The emergence of the COVID-19 pandemic in 2020 prompted an increased public interest in a potential association between low vitamin D status and an increased risk of COVID-19, or worse health outcomes linked to COVID-19 (including increased risk of hospitalisation). In response, rapid evidence reviews were published in June 2020 by SACN and the National Institute for Health and Care Excellence (NICE), with support from Public Health England (PHE), assessing the evidence for a link between vitamin D status and/or supplementation and the risk of COVID-19 or ARTIs. Due to continued interest in the potential association between vitamin D status and COVID-19, the Secretary of State for Health and Social Care requested a further review of the evidence on vitamin D and COVID-19, and updated evidence reviews were published in December 2020.

They reached the following conclusions:

·        The updated SACN review on vitamin D and ARTI concluded that there may be some additional benefit to following existing government advice to obtain a vitamin D intake of 10µg (400IU) per day, including existing advice regarding supplementation (see above), in reducing the risk of ARTI.

·        It was also recommended that this area should be kept under urgent review and that recommendations may be updated if findings from robust, high quality RCTs provided clarification on vitamin D and acute respiratory tract infections.

·        The updated rapid evidence review conducted by NICE found that there was not enough evidence to support taking vitamin D solely to prevent or treat COVID-19.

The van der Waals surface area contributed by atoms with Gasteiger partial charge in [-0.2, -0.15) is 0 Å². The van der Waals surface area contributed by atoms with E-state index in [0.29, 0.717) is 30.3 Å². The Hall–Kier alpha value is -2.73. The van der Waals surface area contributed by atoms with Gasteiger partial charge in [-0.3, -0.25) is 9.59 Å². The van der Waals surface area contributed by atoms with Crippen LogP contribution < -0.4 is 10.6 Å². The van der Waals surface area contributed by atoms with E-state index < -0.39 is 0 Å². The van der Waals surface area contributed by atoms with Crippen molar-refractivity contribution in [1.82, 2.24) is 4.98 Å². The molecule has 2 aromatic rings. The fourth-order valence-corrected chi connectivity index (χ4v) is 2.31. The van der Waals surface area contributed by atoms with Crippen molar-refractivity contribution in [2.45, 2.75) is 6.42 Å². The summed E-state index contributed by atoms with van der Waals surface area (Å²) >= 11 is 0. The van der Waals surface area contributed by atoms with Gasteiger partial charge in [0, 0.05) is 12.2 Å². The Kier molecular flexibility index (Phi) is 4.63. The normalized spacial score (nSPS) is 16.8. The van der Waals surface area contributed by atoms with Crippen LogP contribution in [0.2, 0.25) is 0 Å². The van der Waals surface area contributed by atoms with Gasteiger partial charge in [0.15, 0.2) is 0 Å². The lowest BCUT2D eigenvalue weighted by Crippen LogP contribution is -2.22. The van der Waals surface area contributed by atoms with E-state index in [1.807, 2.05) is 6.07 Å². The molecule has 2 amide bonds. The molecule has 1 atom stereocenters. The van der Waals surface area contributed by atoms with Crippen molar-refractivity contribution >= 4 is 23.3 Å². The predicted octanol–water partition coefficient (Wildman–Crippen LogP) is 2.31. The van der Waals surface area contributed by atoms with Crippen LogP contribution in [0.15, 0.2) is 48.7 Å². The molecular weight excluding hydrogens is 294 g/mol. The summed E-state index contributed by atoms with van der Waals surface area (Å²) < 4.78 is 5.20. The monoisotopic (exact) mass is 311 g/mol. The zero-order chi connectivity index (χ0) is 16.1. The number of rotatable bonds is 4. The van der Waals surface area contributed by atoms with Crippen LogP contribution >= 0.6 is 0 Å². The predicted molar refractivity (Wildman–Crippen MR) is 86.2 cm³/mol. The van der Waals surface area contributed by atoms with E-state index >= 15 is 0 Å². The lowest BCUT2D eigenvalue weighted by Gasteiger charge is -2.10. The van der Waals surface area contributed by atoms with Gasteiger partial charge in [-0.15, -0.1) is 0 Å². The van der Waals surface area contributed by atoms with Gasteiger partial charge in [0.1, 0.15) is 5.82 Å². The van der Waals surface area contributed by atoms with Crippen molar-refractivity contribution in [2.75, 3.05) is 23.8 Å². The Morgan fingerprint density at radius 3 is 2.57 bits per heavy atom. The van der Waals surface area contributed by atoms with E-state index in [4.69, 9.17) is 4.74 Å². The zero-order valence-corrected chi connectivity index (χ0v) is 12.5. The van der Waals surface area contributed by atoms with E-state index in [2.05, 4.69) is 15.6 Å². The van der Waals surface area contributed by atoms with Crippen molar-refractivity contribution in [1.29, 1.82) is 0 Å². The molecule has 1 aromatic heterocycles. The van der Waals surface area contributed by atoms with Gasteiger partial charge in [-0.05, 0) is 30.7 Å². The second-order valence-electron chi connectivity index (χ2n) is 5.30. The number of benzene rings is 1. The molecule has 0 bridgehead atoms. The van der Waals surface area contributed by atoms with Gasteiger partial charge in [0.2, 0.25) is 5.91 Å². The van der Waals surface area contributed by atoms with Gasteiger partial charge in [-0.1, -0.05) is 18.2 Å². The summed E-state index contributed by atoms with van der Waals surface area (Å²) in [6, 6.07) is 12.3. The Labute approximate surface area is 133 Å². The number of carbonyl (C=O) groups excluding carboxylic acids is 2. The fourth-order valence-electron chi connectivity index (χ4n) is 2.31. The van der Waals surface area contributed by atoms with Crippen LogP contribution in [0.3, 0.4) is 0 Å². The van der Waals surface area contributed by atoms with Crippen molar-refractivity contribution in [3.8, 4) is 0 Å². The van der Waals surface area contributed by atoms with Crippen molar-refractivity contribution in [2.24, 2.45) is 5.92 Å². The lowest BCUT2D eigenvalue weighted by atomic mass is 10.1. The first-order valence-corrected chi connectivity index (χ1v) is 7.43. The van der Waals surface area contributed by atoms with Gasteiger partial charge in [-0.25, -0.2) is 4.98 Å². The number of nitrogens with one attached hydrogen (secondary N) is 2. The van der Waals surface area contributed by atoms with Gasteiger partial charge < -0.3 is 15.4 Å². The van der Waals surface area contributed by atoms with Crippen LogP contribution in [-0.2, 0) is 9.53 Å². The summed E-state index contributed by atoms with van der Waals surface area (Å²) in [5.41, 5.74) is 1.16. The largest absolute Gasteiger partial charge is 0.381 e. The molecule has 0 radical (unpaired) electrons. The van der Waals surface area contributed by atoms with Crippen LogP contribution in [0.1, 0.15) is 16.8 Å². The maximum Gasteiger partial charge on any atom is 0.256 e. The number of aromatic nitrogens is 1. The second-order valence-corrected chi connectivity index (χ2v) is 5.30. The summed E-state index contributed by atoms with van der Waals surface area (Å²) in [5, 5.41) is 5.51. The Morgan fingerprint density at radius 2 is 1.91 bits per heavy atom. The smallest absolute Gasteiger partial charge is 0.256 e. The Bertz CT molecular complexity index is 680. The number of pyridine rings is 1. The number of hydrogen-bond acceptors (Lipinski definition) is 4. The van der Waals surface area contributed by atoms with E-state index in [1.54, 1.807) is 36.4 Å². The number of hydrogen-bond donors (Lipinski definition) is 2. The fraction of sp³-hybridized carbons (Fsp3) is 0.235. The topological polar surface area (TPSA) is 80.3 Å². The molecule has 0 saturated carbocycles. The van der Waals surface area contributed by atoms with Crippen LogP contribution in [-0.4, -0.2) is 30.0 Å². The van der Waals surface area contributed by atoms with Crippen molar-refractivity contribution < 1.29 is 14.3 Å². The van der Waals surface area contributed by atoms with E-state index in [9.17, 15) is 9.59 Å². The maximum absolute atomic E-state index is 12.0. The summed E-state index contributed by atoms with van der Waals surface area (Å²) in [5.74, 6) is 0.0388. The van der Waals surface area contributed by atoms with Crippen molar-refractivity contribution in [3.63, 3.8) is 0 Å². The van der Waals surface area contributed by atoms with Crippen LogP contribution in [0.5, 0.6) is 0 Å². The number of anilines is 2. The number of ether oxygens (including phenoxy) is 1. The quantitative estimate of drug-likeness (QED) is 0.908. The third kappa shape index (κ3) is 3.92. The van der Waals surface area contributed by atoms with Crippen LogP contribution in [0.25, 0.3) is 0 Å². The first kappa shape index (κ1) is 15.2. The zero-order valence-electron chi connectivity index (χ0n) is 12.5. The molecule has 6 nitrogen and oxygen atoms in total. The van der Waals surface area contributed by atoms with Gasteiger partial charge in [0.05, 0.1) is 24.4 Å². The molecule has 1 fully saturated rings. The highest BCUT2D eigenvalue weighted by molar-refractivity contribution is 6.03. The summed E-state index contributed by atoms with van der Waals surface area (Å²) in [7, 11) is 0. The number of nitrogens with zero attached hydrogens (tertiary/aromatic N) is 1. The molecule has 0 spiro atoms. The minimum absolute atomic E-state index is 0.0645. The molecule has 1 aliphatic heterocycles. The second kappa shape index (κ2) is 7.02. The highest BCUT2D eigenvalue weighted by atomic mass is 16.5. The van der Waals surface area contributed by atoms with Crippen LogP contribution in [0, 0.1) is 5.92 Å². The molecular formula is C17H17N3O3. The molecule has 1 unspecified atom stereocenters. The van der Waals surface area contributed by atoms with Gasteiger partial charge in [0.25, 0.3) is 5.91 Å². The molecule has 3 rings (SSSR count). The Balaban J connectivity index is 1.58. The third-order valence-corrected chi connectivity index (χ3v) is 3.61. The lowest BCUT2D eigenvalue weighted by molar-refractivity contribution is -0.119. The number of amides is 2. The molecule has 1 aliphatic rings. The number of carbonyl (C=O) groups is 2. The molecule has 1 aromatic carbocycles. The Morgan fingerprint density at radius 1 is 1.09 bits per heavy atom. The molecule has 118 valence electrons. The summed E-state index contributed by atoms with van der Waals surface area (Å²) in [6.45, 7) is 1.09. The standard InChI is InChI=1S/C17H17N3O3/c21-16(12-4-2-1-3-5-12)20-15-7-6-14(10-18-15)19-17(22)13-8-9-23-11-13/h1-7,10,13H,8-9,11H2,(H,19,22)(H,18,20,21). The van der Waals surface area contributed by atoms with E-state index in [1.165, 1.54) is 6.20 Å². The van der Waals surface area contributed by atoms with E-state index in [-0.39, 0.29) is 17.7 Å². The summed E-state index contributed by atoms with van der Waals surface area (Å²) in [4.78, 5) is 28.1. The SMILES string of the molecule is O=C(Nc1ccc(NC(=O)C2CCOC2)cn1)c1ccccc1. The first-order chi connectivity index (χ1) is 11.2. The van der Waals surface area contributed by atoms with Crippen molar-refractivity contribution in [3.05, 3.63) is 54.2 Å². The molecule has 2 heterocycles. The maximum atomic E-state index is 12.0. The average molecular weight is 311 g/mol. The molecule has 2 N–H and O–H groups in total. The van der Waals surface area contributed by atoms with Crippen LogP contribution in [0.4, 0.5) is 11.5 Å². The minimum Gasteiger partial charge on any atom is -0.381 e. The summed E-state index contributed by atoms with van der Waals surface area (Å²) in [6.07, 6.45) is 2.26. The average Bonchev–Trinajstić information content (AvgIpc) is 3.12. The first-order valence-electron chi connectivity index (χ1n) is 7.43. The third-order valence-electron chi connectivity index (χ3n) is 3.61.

·        However, the panel supported existing government advice for everyone to take a vitamin D supplement during the autumn and winter months to support bone and muscle health.

For more information read our article on COVID-19 and vitamin D supplements.

Can vitamin C prevent the common cold?

Vitamin C has been proposed for treating respiratory infections since it was first isolated in the 1930s. It became particularly popular in the 1970s, when Nobel laureate Linus Pauling concluded from earlier placebo-controlled trials that vitamin C would prevent and alleviate the common cold.  More recently, a systematic Cochrane review, which only included placebo-controlled trials testing 200mg/day or more of vitamin C (an amount that can easily be consumed as part of a balanced diet), found that regular ingestion of vitamin C had no effect on the incidence of the common cold in an ordinary population. In the same analysis, regular supplementation did lead to a modest reduction in the duration and severity of symptoms, although this level of benefit does not seem to justify long-term vitamin C supplementation in its own right.